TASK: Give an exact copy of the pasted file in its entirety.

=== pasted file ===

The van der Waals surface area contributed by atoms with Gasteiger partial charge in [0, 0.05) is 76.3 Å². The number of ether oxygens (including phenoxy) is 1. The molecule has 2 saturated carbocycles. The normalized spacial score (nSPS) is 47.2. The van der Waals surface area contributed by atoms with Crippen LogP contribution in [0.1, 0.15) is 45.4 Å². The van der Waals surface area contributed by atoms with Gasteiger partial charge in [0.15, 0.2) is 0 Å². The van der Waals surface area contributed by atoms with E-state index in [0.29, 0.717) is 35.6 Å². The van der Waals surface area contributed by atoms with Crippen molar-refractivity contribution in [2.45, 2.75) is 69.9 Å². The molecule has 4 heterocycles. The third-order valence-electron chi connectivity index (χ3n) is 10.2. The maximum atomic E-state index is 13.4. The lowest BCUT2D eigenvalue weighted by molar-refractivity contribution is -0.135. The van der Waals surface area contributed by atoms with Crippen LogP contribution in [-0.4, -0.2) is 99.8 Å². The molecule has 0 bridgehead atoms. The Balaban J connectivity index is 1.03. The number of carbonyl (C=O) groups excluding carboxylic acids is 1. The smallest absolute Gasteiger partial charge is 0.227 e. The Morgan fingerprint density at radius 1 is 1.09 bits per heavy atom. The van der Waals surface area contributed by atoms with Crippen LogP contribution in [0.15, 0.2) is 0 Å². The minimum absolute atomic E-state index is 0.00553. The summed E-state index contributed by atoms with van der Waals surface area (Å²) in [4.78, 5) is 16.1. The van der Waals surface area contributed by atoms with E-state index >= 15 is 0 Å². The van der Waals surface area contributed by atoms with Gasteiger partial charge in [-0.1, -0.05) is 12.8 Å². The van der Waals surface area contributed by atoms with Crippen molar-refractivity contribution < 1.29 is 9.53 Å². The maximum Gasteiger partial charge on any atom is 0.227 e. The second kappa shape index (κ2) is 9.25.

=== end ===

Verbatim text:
The van der Waals surface area contributed by atoms with Gasteiger partial charge in [0, 0.05) is 76.3 Å². The number of ether oxygens (including phenoxy) is 1. The molecule has 2 saturated carbocycles. The normalized spacial score (nSPS) is 47.2. The van der Waals surface area contributed by atoms with Crippen LogP contribution in [0.1, 0.15) is 45.4 Å². The van der Waals surface area contributed by atoms with Gasteiger partial charge in [0.15, 0.2) is 0 Å². The van der Waals surface area contributed by atoms with E-state index in [0.29, 0.717) is 35.6 Å². The van der Waals surface area contributed by atoms with Crippen molar-refractivity contribution in [2.45, 2.75) is 69.9 Å². The molecule has 4 heterocycles. The third-order valence-electron chi connectivity index (χ3n) is 10.2. The maximum atomic E-state index is 13.4. The lowest BCUT2D eigenvalue weighted by molar-refractivity contribution is -0.135. The van der Waals surface area contributed by atoms with Crippen LogP contribution in [-0.4, -0.2) is 99.8 Å². The molecule has 0 bridgehead atoms. The Balaban J connectivity index is 1.03. The number of carbonyl (C=O) groups excluding carboxylic acids is 1. The smallest absolute Gasteiger partial charge is 0.227 e. The Morgan fingerprint density at radius 1 is 1.09 bits per heavy atom. The van der Waals surface area contributed by atoms with Crippen LogP contribution in [0.15, 0.2) is 0 Å². The minimum absolute atomic E-state index is 0.00553. The summed E-state index contributed by atoms with van der Waals surface area (Å²) in [4.78, 5) is 16.1. The van der Waals surface area contributed by atoms with E-state index >= 15 is 0 Å². The van der Waals surface area contributed by atoms with Gasteiger partial charge in [-0.1, -0.05) is 12.8 Å². The van der Waals surface area contributed by atoms with Crippen molar-refractivity contribution < 1.29 is 9.53 Å². The maximum Gasteiger partial charge on any atom is 0.227 e. The second kappa shape index (κ2) is 9.25.